Tetracycline is widely known in veterinary medicine for its broad-spectrum activity against bacterial infections7. In the present study, 85 per cent of E. coli isolates were resistant to tetracycline. In Poland, a study on wild birds which included mute swans and mallard ducks, found that 50 per cent of E. coli isolates were resistant to tetracycline2. 

This study found that only 15 per cent of E. coli isolates were resistant to enrofloxacin and sulfamethoxazole/trimethoprim. Fluoroquinolones are categorised as “highest priority critically important antimicrobials” (HPCIA) in both human and veterinary medicine8 with enrofloxacin (Baytril) being widely used in both companion and food producing animals to treat gram-negative and gram-positive infections9. Enrofloxacin is partially metabolised to ciprofloxacin in animals, and high levels of ciprofloxacin resistance in multi-drug resistant E. coli isolates have been found in the mallard duck in Poland at 46.8 per cent2. Therefore, the low levels of resistance in the Irish water bodies studied towards enrofloxacin and no resistance to ciprofloxacin is an interesting finding. 

Table 1. EUCAST Zone of Diffusion chart, displaying the disc contents in µg and diameter breakpoints measured in mm, was used to determine the resistance and susceptiblity levels of the Escherichia coli isolates towards the antimicrobials5.

Table 2. Culture demographics from the four-week culture period.

Sulfamethoxazole/Trimethoprim is a human preparation based on a combination of the antimicrobial sulfamethoxazole and the antibiotic trimethoprim, whereas trimethoprim and sulfadiazine is the veterinary preparation. Both combinations can be used in veterinary medicine10. 

The low resistance levels of the E. coli isolates towards the human preparation of sulfamethoxazole/trimethoprim is promising as it is used to treat a range of gram-negative and gram-positive bacterial infections in companion and domestic farm animals10.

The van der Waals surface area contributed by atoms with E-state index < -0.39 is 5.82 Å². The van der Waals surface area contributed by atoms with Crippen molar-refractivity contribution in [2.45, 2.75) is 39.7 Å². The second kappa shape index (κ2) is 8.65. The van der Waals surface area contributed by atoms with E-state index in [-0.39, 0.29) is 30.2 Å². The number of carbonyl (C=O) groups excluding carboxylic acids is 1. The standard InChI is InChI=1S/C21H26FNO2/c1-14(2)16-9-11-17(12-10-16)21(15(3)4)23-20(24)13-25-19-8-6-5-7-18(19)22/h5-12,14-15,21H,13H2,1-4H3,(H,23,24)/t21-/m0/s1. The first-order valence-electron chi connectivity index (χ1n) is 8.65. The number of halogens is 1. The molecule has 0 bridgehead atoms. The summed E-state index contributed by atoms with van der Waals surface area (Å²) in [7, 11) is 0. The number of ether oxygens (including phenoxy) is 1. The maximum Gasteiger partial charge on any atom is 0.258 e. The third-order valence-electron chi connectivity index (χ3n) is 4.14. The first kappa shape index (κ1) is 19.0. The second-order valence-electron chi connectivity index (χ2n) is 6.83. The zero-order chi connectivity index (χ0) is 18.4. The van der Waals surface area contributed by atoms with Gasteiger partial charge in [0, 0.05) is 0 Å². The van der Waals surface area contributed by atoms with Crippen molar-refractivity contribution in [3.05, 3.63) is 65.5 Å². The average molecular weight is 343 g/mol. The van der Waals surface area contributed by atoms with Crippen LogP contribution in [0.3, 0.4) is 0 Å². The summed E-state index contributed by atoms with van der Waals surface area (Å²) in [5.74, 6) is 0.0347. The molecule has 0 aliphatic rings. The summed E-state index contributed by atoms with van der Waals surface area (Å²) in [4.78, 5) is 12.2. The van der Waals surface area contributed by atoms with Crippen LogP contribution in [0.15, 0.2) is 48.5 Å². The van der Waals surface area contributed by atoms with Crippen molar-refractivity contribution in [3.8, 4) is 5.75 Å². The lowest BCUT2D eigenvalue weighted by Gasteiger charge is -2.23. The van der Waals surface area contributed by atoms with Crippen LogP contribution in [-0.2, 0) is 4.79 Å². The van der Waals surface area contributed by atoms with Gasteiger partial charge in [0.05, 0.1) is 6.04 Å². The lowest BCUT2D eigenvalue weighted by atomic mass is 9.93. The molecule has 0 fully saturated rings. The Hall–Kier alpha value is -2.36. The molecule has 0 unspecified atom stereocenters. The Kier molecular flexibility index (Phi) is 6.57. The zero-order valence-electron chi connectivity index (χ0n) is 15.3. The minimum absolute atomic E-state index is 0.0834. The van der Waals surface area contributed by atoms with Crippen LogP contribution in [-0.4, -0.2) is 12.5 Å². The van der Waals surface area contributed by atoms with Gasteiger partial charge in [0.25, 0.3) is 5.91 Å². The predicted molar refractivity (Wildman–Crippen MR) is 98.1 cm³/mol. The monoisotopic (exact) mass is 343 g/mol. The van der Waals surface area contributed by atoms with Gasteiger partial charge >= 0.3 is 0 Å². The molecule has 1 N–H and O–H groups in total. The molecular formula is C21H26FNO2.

The E. coli isolates displayed relatively high resistance levels at 30 per cent towards amoxicillin/clavulanic acid and gentamicin. Amoxicillin-clavulanic acid (Co-Amoxiclav, Synulox) is a commonly used veterinary and human antibiotic that has a broad spectrum of activity against gram-negative and gram-positive species. However, it is not indicated for gram negative bacteria including E. coli, as it is known to be clinically resistant11. 

It has been documented that there is growing resistance towards this beta-lactamase inhibitor combination. It has also been suggested that its use should be reserved alongside the critically important antimicrobials including the third and fourth generation cephalosporins and fluoroquinolones to slow the growing resistance levels12, 13.

The findings of this study highlight the need for monitoring of water quality of all water bodies to which the public have direct access. Currently, there is a European Council Directive (76/160/EEC) which only applies to sites where bathing is not prohibited, and the sites are frequented by a large number of bathers14. Under the Directive, local authorities are responsible for sampling of waters at the bathing sites in their areas. Analysis of microbiological parameters such as total coliforms and faecal coliforms are carried out. Ideally, this Directive should be amended to include shallow water bodies with public access. Dogs can still drink/bathe in these waters and the public can still access them to paddle in, if they wished.